[11] See http://www.ghgprotocol.org/ (last visited 27 November 2009).

[12] See for instance NS-EN ISO 14040 Environmental management – life cycle assessment – principles and framework and NS-EN ISO 14044 Environmental management – life cycle assessment – requirements and guidelines.

[13] Either greenhouse gas emissions from the business activity as a whole or per produced unit.

[14] This does not apply to cases in which the reduction potential (see third paragraph) of the business activity or service/product has been exhausted, and this is verified by an impartial third party.

[15] That is, emission reductions which may be carried out proportionally. A specific assessment must be carried out which includes expenses, but in which more extensive expenses may also be deemed necessary.

[16] This applies for instance to quotas from the EU’s quota system (EUA) and emission credits from projects under the Green Development Mechanism (CER).

[17] The Gold Standard Registry; see http://goldstandard.apx.com/ (last visited 27 November 2009).

[18] Including what values are used when the greenhouse gases are weighted to CO2 equivalents; see footnote 10 above.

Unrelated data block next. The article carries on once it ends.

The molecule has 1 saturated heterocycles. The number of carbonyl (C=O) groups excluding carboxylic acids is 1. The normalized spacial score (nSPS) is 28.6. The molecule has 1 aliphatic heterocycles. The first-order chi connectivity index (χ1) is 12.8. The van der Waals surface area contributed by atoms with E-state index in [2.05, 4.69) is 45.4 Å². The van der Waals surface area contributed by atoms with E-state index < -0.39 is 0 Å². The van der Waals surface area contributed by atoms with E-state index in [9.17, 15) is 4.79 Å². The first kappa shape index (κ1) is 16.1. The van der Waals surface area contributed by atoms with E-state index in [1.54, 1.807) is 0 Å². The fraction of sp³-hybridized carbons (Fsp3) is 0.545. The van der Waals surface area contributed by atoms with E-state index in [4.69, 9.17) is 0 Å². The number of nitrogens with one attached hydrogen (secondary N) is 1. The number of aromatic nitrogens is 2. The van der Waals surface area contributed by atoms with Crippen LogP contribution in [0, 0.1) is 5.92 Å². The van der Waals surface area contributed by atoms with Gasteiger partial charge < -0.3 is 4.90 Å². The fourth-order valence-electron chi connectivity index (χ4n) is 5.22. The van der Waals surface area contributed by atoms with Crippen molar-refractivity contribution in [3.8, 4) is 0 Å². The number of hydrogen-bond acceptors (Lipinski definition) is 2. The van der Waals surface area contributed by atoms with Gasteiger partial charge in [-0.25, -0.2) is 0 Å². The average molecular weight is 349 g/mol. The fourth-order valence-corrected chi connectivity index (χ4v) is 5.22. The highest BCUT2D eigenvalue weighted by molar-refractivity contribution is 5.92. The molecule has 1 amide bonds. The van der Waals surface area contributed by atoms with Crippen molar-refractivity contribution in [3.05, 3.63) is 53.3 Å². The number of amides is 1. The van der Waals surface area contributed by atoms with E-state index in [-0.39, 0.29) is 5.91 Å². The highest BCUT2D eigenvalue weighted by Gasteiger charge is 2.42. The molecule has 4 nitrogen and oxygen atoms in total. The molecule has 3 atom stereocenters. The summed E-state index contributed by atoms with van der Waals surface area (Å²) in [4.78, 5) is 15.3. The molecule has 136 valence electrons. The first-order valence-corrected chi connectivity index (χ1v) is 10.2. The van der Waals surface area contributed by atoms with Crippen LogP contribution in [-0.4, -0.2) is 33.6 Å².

[19] This may for instance be done by referring to one’s own website with a note and fine print equivalent to: “For further details, see www.forbrukertilsynet.no/klima”. It is important to refer the consumer to the specific page on climate neutrality, and not merely the trader’s general website.

[20] These are available at www.forbrukertilsynet.no.

[21] See Proposition No. 55 to the Odelsting (2007-2008), p. 43 and p. 188 with further reference to environmental considerations and general environmental reasoning in this context.

[22] See Proposition No. 55 to the Odelsting (2007-2008), p. 55 and p. 196.

[23] In that respect, see Proposition No. 55 to the Odelsting (2007-2008), p. 188.